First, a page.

Sacred Over Skilled: Discerning Who Should Plant Churches | What He Values

by Matthew Delaughter

This is a second blog post in a series called “Sacred Over Skilled.” If you missed Part 1, check it out here. The purpose of this blog is to highlight and prioritize characteristics of church planters that are often neglected. It is not to say that contemporary strategies, leadership podcasts, and coaching hacks are unhelpful or have no place in the conversation.

What He Values


Since I entered the church planting world, I have been asked multiple times, “What should I begin to do if I am considering planting church?” I always respond, “You should be fasting and praying.”

Two years before we even moved to the city of New Orleans, another co-worker and myself set time apart from our lunch break on Wednesdays to pray and fast about planting a church in New Orleans. The brother I used to pray with is now today one of my co-pastors. So why did we fast and pray? Two reasons: 1.) We wanted to discern if the Lord was calling us to this work; 2.) We believed that if the Lord was calling us to church plant, we would labor in vain if the Lord did not labor with us. We fasted and prayed because we wanted to plant a church empowered by the work of the Holy Spirit.

I heard one planter say that in church planting, you are basically moving to a city to start a work that doesn’t exist by preaching a message to people who are either hostile or apathetic to your message, and then you are wanting them to love the message so much that they will spend their time and resources to see that the church prospers. If that doesn’t require the work of God, I don’t know what does.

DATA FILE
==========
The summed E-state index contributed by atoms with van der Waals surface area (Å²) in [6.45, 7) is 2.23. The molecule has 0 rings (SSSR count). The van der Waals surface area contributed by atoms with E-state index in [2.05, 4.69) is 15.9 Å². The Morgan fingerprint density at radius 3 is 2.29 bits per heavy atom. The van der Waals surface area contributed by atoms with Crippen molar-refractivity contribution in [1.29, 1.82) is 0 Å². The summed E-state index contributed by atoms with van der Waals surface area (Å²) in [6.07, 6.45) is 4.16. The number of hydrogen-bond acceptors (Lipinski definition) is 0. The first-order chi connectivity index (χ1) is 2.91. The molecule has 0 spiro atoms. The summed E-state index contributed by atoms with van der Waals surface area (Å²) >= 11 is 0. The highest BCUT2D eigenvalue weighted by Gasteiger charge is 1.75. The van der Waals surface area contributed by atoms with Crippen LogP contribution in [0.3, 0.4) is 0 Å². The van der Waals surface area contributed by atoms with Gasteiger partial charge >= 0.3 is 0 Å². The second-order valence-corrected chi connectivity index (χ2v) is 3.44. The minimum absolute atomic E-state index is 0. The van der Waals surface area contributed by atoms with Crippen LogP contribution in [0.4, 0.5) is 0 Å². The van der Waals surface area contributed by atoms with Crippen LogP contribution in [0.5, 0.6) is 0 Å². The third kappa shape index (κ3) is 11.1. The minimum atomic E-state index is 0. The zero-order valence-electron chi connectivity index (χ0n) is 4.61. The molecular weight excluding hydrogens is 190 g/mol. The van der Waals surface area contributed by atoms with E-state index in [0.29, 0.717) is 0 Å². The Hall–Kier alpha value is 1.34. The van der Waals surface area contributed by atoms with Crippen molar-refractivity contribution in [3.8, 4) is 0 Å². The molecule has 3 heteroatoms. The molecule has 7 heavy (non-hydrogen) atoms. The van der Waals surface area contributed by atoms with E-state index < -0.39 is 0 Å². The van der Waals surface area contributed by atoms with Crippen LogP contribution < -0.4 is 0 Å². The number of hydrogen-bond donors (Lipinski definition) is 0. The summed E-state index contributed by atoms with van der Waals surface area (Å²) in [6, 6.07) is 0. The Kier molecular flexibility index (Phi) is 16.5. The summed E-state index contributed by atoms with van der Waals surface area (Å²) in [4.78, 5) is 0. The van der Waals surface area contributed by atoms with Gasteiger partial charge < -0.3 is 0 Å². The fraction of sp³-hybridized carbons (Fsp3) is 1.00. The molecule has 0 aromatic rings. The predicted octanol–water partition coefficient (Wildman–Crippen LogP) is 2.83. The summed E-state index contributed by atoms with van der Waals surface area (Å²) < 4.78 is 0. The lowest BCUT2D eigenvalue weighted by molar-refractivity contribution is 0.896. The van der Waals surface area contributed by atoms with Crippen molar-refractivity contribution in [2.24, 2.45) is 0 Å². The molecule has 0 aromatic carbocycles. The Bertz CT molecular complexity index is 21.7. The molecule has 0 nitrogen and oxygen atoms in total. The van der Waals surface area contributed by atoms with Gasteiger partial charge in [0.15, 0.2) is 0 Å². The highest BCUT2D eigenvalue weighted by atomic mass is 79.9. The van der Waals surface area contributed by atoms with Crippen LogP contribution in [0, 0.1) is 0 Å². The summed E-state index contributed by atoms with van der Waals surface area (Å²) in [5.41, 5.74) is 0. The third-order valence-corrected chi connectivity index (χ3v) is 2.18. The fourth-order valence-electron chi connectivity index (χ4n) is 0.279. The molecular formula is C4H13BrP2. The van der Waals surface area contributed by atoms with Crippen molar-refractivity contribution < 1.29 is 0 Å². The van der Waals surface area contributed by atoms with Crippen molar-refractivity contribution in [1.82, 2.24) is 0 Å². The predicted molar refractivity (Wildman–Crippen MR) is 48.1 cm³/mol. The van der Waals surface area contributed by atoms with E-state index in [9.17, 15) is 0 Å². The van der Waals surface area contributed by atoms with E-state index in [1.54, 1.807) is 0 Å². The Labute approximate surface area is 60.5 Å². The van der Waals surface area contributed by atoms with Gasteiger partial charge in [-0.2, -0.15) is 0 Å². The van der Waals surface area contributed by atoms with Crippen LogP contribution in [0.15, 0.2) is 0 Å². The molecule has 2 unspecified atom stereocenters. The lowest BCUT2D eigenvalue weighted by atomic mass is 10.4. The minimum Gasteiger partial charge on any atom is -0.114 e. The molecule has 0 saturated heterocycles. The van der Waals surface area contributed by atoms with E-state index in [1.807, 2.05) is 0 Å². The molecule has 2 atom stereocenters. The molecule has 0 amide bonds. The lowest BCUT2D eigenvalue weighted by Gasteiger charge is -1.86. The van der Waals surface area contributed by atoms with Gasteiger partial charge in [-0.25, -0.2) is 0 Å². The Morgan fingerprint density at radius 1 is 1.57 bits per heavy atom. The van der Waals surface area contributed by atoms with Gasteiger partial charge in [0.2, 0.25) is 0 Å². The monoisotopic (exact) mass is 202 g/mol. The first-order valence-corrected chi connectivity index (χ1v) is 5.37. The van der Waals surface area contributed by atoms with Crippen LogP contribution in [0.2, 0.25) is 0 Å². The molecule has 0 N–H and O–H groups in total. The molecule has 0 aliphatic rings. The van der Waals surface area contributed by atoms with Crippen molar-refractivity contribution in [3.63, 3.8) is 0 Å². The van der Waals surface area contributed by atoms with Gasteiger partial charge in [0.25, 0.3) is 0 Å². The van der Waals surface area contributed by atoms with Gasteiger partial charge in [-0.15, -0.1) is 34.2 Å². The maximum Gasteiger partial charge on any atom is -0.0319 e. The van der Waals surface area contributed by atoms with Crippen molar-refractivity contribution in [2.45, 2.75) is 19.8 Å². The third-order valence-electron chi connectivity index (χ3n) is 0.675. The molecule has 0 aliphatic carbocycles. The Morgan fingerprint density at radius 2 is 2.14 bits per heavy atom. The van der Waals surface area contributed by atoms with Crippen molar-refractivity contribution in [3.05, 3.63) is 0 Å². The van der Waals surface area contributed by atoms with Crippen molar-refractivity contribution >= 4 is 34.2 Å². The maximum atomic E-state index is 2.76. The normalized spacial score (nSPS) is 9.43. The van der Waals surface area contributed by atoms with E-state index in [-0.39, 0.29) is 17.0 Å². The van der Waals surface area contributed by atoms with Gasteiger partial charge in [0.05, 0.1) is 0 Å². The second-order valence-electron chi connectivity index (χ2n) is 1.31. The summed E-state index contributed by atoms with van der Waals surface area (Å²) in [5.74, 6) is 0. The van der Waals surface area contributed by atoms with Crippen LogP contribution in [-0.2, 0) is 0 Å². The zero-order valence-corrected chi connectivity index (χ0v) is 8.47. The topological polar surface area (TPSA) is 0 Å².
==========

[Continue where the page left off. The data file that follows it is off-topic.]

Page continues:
Fast and pray so that you may see a true long-lasting work of the power of God. Don’t be tempted in manufacturing revival or quick numerical growth. Church planting through cult personalities or branding is often sown on rocky soil or in the weeds and will either be burned up or choked out. Rather, pray and fast that the church you plant will welcome Jesus Christ at his return, even if he tarries another three-hundred years.


Every Sunday gathering you lead, every person you baptize and every leader you raise up will be governed by something. The question is what will govern your people and practices? For a faithful church planter, it will be the word of God.

Faithful church planters will be word-driven instead of culturally-driven because they know that cultural relevance is temporary and that the word of God transcends all time and peoples. Now, for clarity sake, I am not calling people to be culturally ignorant or culturally offensive. Church planters should be culturally aware, culturally sensitive, and contextualize their word-driven ministries. The point I want to make, though, is that planters often look silly when they rely too heavily on cultural accommodations and relevance when they just need to trust in the power of God’s word to build the church.

Lastly, on this point, planters must be word-driven because the culture wants to dictate how we should think about sin and how we should address sin. I cannot tell you how many times I have heard of Christians undermining biblical practices because they reason, “Our city is unique and that doesn’t work here.” Friend your hard-to-reach city is probably not more vile than Corinth, and Paul still addressed sexual immorality in the Corinthian church. Cultural accommodations may spare you controversy today, but they will dig your church’s grave tomorrow.


One of the greatest mistakes church planters make is that they emphasize outreach over fellowship. Now it may sound strange to you that I would critique that. You may think to yourself, “How can you plant and grow a church if you do not have a high emphasis on outreach?” It is true to plant a church you must be heavy on outreach, but I believe to value outreach more than the fellowship of the saints can be detrimental to the longevity of the church. I believe this approach will be unhelpful for at least three reasons.